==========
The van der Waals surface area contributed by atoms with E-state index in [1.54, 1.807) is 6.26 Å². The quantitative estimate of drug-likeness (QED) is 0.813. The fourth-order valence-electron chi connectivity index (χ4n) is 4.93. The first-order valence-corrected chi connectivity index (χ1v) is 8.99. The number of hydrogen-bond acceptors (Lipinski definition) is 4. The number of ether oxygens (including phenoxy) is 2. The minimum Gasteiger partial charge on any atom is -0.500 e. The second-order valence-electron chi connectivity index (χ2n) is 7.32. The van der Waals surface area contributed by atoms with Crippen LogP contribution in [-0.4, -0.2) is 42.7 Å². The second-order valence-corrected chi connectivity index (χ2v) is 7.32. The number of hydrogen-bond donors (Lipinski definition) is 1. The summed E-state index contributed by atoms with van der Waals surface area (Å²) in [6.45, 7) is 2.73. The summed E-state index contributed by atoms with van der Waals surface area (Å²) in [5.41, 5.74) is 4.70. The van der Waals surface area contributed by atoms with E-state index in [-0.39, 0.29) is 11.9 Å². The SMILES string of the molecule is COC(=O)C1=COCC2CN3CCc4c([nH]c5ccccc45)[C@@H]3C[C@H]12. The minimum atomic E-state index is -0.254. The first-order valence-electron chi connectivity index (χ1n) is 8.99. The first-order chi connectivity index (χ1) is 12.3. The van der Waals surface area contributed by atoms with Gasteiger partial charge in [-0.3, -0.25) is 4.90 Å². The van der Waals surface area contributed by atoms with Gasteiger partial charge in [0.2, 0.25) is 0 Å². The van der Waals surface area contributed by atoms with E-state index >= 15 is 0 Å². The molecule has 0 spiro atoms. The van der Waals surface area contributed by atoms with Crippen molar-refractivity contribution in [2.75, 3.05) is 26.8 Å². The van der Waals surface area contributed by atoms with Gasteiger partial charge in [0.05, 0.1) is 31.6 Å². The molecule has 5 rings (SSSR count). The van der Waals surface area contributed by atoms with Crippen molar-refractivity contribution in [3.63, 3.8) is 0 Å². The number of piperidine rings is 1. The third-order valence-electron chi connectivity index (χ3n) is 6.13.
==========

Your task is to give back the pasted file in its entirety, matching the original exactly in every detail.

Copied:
The van der Waals surface area contributed by atoms with E-state index in [1.54, 1.807) is 6.26 Å². The quantitative estimate of drug-likeness (QED) is 0.813. The fourth-order valence-electron chi connectivity index (χ4n) is 4.93. The first-order valence-corrected chi connectivity index (χ1v) is 8.99. The number of hydrogen-bond acceptors (Lipinski definition) is 4. The number of ether oxygens (including phenoxy) is 2. The minimum Gasteiger partial charge on any atom is -0.500 e. The second-order valence-electron chi connectivity index (χ2n) is 7.32. The van der Waals surface area contributed by atoms with Crippen LogP contribution in [-0.4, -0.2) is 42.7 Å². The second-order valence-corrected chi connectivity index (χ2v) is 7.32. The number of hydrogen-bond donors (Lipinski definition) is 1. The summed E-state index contributed by atoms with van der Waals surface area (Å²) in [6.45, 7) is 2.73. The summed E-state index contributed by atoms with van der Waals surface area (Å²) in [5.41, 5.74) is 4.70. The van der Waals surface area contributed by atoms with E-state index in [-0.39, 0.29) is 11.9 Å². The SMILES string of the molecule is COC(=O)C1=COCC2CN3CCc4c([nH]c5ccccc45)[C@@H]3C[C@H]12. The minimum atomic E-state index is -0.254. The first-order valence-electron chi connectivity index (χ1n) is 8.99. The first-order chi connectivity index (χ1) is 12.3. The van der Waals surface area contributed by atoms with Gasteiger partial charge in [-0.3, -0.25) is 4.90 Å². The van der Waals surface area contributed by atoms with Gasteiger partial charge in [0.2, 0.25) is 0 Å². The van der Waals surface area contributed by atoms with E-state index >= 15 is 0 Å². The molecule has 0 spiro atoms. The van der Waals surface area contributed by atoms with Crippen molar-refractivity contribution in [2.75, 3.05) is 26.8 Å². The van der Waals surface area contributed by atoms with Gasteiger partial charge in [0.05, 0.1) is 31.6 Å². The molecule has 5 rings (SSSR count). The van der Waals surface area contributed by atoms with Crippen molar-refractivity contribution in [3.63, 3.8) is 0 Å². The number of piperidine rings is 1. The third-order valence-electron chi connectivity index (χ3n) is 6.13.